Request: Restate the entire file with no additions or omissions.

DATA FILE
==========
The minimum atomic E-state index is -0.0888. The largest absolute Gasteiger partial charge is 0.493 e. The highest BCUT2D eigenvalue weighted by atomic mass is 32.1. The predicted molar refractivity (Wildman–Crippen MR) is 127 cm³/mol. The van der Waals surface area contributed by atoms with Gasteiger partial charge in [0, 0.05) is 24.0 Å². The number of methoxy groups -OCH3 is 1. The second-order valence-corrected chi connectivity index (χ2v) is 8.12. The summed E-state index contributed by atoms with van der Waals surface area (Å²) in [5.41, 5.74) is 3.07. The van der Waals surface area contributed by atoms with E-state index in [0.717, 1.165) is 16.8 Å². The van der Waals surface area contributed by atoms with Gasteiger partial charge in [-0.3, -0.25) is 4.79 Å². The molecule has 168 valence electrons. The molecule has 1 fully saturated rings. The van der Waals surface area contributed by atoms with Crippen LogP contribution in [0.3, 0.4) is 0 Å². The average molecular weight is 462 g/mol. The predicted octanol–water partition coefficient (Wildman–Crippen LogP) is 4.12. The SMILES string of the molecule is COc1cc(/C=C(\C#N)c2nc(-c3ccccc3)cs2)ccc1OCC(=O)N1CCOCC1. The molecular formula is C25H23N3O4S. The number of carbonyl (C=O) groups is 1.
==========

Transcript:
The minimum atomic E-state index is -0.0888. The largest absolute Gasteiger partial charge is 0.493 e. The highest BCUT2D eigenvalue weighted by atomic mass is 32.1. The predicted molar refractivity (Wildman–Crippen MR) is 127 cm³/mol. The van der Waals surface area contributed by atoms with Gasteiger partial charge in [0, 0.05) is 24.0 Å². The number of methoxy groups -OCH3 is 1. The second-order valence-corrected chi connectivity index (χ2v) is 8.12. The summed E-state index contributed by atoms with van der Waals surface area (Å²) in [5.41, 5.74) is 3.07. The van der Waals surface area contributed by atoms with E-state index in [0.717, 1.165) is 16.8 Å². The van der Waals surface area contributed by atoms with Gasteiger partial charge in [-0.3, -0.25) is 4.79 Å². The molecule has 168 valence electrons. The molecule has 1 fully saturated rings. The van der Waals surface area contributed by atoms with Crippen LogP contribution in [0.3, 0.4) is 0 Å². The average molecular weight is 462 g/mol. The predicted octanol–water partition coefficient (Wildman–Crippen LogP) is 4.12. The SMILES string of the molecule is COc1cc(/C=C(\C#N)c2nc(-c3ccccc3)cs2)ccc1OCC(=O)N1CCOCC1. The molecular formula is C25H23N3O4S. The number of carbonyl (C=O) groups is 1.